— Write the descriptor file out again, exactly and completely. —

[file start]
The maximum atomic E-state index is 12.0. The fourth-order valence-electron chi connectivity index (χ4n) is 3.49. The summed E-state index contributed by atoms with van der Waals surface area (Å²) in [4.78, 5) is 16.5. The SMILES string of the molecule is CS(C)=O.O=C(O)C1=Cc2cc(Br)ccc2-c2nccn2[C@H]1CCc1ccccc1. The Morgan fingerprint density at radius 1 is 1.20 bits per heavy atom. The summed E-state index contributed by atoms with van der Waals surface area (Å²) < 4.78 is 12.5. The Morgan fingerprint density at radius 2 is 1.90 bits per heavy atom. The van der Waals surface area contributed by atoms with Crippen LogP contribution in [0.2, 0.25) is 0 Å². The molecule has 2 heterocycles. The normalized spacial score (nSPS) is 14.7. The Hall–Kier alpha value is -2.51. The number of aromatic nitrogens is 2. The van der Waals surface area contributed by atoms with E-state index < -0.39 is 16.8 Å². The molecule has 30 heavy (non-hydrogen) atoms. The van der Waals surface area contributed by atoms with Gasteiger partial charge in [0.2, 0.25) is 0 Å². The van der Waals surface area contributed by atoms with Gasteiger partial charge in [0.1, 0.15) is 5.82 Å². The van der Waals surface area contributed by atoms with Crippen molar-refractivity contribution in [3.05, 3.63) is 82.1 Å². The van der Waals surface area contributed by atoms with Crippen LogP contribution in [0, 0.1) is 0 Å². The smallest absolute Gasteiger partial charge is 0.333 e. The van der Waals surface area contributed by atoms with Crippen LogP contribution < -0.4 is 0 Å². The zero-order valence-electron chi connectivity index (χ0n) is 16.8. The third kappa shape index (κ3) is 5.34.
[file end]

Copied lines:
The maximum atomic E-state index is 12.0. The fourth-order valence-electron chi connectivity index (χ4n) is 3.49. The summed E-state index contributed by atoms with van der Waals surface area (Å²) in [4.78, 5) is 16.5. The SMILES string of the molecule is CS(C)=O.O=C(O)C1=Cc2cc(Br)ccc2-c2nccn2[C@H]1CCc1ccccc1. The Morgan fingerprint density at radius 1 is 1.20 bits per heavy atom. The summed E-state index contributed by atoms with van der Waals surface area (Å²) < 4.78 is 12.5. The Morgan fingerprint density at radius 2 is 1.90 bits per heavy atom. The van der Waals surface area contributed by atoms with Crippen LogP contribution in [0.2, 0.25) is 0 Å². The molecule has 2 heterocycles. The normalized spacial score (nSPS) is 14.7. The Hall–Kier alpha value is -2.51. The number of aromatic nitrogens is 2. The van der Waals surface area contributed by atoms with E-state index < -0.39 is 16.8 Å². The molecule has 30 heavy (non-hydrogen) atoms. The van der Waals surface area contributed by atoms with Gasteiger partial charge in [0.2, 0.25) is 0 Å². The van der Waals surface area contributed by atoms with Gasteiger partial charge in [0.1, 0.15) is 5.82 Å². The van der Waals surface area contributed by atoms with Crippen molar-refractivity contribution in [3.05, 3.63) is 82.1 Å². The van der Waals surface area contributed by atoms with Crippen LogP contribution in [0, 0.1) is 0 Å². The smallest absolute Gasteiger partial charge is 0.333 e. The van der Waals surface area contributed by atoms with Crippen LogP contribution < -0.4 is 0 Å². The zero-order valence-electron chi connectivity index (χ0n) is 16.8. The third kappa shape index (κ3) is 5.34.